Tilray CEO Irwin Simon likes building brands. At the helm of the multi-category cannabis firm, he has been busy acquiring craft brewers and spirit distillers in the US in preparation for his long-term goal: to launch THC- and CBD-infused versions of the original alcohol beverage brands he’s accumulating.

Cannabis-infused drinks have been the subject of industry debate and speculation as they raise many challenges – from regulatory hurdles to dosage issues and taste formulation. Not to mention the potential for confusion because THC and CBD are subject to different regulatory frameworks and hence must be marketed, stored and packaged in different ways from one state to another.

When it comes to the regulatory challenges, Simon appears confident that federal legalisation is “a matter of when rather than if”, and has said that Tilray “will have consumer products standing ready for recreational use in the US once legalisation occurs”.

However, not everyone is the industry shares his confidence. Molson Coors recently announced that it’s leaving the US market for CBD beverages because there was “no near-term pathway to federal legalisation, leaving uncertainty in the market”. The multinational beverage firm said this meant that some chain retailers and distributors were “hesitant to accept CBD beverage brands, which complicated the distribution and made the path to profitability a challenge”.

Distribution and retail reach is definitely on Simon’s radar.

Tilray’s most recent acquisition, Montauk, has given him access to more than 6,400 points of distribution, including national retailers. Simon is also leveraging the distribution reach of the other alcohol brands Tilray has acquired in the past couple of years and signed an agreement with US alcohol distributor Southern Glazer’s Wine and Spirits in August.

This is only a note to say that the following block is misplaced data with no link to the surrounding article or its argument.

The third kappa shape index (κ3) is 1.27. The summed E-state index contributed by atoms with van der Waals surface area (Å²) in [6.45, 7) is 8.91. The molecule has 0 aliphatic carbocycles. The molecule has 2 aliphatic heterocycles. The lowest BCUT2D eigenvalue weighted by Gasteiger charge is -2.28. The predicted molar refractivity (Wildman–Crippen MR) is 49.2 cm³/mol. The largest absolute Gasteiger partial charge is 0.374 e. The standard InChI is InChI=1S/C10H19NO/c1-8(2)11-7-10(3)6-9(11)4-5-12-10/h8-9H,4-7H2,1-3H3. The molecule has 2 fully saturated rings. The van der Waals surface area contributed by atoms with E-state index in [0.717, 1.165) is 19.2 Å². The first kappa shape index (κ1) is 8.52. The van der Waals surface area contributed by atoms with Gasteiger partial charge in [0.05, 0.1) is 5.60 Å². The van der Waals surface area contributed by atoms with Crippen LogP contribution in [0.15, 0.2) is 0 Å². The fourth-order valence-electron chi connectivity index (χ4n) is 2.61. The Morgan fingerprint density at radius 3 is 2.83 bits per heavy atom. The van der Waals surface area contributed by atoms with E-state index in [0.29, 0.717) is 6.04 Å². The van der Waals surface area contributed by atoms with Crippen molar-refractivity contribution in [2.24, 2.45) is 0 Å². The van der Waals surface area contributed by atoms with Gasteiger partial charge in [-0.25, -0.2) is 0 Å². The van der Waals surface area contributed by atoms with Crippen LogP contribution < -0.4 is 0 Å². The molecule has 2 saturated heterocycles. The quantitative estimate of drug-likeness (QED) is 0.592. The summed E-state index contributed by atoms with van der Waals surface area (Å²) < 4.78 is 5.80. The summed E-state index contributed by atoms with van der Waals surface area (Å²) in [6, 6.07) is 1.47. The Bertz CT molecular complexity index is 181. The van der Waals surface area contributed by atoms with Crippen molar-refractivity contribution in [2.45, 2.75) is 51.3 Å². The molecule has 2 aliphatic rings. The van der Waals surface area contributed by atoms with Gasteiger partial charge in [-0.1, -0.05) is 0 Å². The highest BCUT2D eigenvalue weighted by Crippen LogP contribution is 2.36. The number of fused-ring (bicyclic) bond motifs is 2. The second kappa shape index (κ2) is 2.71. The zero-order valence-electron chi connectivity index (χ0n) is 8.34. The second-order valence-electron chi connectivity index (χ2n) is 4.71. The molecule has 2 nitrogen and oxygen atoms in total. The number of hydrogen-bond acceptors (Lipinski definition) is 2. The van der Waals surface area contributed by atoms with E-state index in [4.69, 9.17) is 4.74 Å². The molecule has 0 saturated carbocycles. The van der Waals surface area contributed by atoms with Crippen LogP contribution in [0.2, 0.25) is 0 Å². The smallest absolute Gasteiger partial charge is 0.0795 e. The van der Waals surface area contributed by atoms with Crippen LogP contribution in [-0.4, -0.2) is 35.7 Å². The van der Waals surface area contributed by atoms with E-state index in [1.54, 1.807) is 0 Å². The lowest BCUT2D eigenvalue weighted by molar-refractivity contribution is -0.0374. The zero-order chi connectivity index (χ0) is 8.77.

The drug-driving issue


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    So once the distribution channels are open, who will buy the products? Just who is the cannabis-infused beverage consumer anyway?

    CannIntelligence’s head market analyst Nate Erskine believes beverages are still a novelty format for recreational cannabis users, who will typically choose other consumption methods such as consuming edibles, smoking flower or vaping.

    “A lot of commentators feel that drinks are the secret to unlocking the non-standard ‘cannabis 2.0’ user, which I think they definitely will play their part in,” said Erskine. “But I also think there are unsolved issues that prevent drinks from being such a huge deal. The onset time being the main one.”

    Erskine says that drinking is a social activity experience that can’t always be replicated by cannabis.

    “Consumers often drink more than one alcoholic beverage on one occasion and this is not possible at the moment for most new cannabis consumers because the dosages are too high and multiple drinks would lead to a bad experience,” he said.

    “Also, there is the drug-driving issue, which is very real. Yes, drink-driving is a problem, but at least an informed decision on when the risk is lower can be made, which is not possible with THC consumption at this point in time.”

    With regard to what happens with THC, it’s a waiting game. In the meantime, Tilray has the alcohol experience covered as well.

    Lorraine Mullaney CannIntelligence staff

    Photo: LinkedIn

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    Lorraine Mullaney

    Senior writer
    Lorraine is responsible for writing news analysis and assisting with copy-editing. Lorraine is a copywriter and editor who has written and edited words for a wide range of audiences, from local community newspapers to consumer magazines and trade websites.